Wednesday, December 13, 2006

Online shoppers driven by convenience more than price

A new report by Questus shows that just over three-quarters of the 575 US shoppers surveyed said they shop online to save time, two-thirds cited the ability to shop 24/7, and three-fifths liked the lack of crowds. Just under half said they shopped online to save money.

All this shows that it is convenience not price that is the main driver of online shopping, despite the two-thirds saying that better prices would increase their likelihood of buying online.

Underscoring this conclusion are the figures for various changes that respondents said would increase their propensity for buying online:
38% - better product descriptions,
35% - better pictures,
35% - no registration,
31% - easier navigation, easier checkout and better return policies,
25% - reviews and customer ratings.

Action: All the items on this wish list are within your reach. They don't even require much investment, just some attention.


Anonymous said...

Notice how laziness it a top priority for Americans, even when it comes to shopping. In the UK culture where shops are more local and shopping can be considered a pastime, maybe value would hold greater importance?

Anonymous said...

I don't think the US and UK customers are that different in terms of laziness. If anything offline shopping is easier in the US than the UK because parking is generally very easy (and free) and shops are gathered in climate controlled malls. Getting into the average British town and finding a parking space is not quick or easy.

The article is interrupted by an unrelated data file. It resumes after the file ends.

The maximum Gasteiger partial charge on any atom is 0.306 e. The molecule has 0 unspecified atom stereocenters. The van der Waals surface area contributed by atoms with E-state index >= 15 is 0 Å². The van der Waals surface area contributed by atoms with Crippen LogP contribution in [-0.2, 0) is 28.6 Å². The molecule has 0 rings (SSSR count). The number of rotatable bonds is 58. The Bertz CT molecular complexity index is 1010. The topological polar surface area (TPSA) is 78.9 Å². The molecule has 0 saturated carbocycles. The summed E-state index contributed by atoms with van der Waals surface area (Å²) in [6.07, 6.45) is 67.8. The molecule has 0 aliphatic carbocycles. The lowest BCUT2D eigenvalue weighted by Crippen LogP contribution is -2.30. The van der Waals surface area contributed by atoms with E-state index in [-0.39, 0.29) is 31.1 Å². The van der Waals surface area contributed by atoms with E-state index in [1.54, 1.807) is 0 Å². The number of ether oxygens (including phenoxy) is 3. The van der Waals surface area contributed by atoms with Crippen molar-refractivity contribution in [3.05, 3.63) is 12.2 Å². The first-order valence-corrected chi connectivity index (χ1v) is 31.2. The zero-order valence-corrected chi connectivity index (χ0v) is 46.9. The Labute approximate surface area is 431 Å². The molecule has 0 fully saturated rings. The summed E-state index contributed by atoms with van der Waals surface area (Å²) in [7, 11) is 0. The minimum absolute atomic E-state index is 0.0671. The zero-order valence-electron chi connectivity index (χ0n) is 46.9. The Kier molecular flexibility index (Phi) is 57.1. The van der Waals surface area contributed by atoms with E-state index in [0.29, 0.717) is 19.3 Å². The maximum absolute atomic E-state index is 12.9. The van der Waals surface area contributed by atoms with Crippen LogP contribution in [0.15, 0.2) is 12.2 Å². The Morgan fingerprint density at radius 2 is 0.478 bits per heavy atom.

In addition, I think that US consumers are more price driven than their UK cousins - look at the success of Walmart. US supermarkets are filled with far more cheap nasty food than UK supermarkets, where freshness & quality seem more important.

In conclusion I would say that US consumers are more price driven in general than UK consumers and that the barriers to offline shopping are lower in the US than the UK. So I would bet that the UK results of a similar survey to this one would be broadly in line with the US results.

Anonymous said...

US online shoppers look to the internet for research prior to making either a online or offline purchase. Its time management, not laziness. With the quantity of retailers in the US and the choices they offer it can become paralyzing trying to make even the most mundane purchase. (Think of how many types of jeans or DVD players a consumer has to select from today) Online shopping is the best way to efficiently filter through the choices and make more informed purchases. Comparison shopping engines are also becoming more powerful filters for consumers making shopping even more convenient online.

Anonymous said...

Apparently, online shoppers will spend 40% more this Christmas then last year, but I don’t think this figure increase is necessarily down to convenience or price. I think of Internet shopping as simply taking sales from one part of the retail mix and transferring it to another, without necessarily adding a huge amount of extra sales to the overall pot.
Often Internet sales figures are inflated with the sale of concert tickets, travel bookings, insurance sales or car hire, which is often included in the calculation of retail sales.
Perhaps the way forward isn’t to just put products online and expect things to just sell because it’s cheaper. An ecommerce site should become a natural extension of the retailer's brand and its associated values.
Just look at Marks & Spencer. They took so long to enter the internet retailing world is indicative of the fact that they appreciate the need to get the bricks and mortar aspects of retailing right first.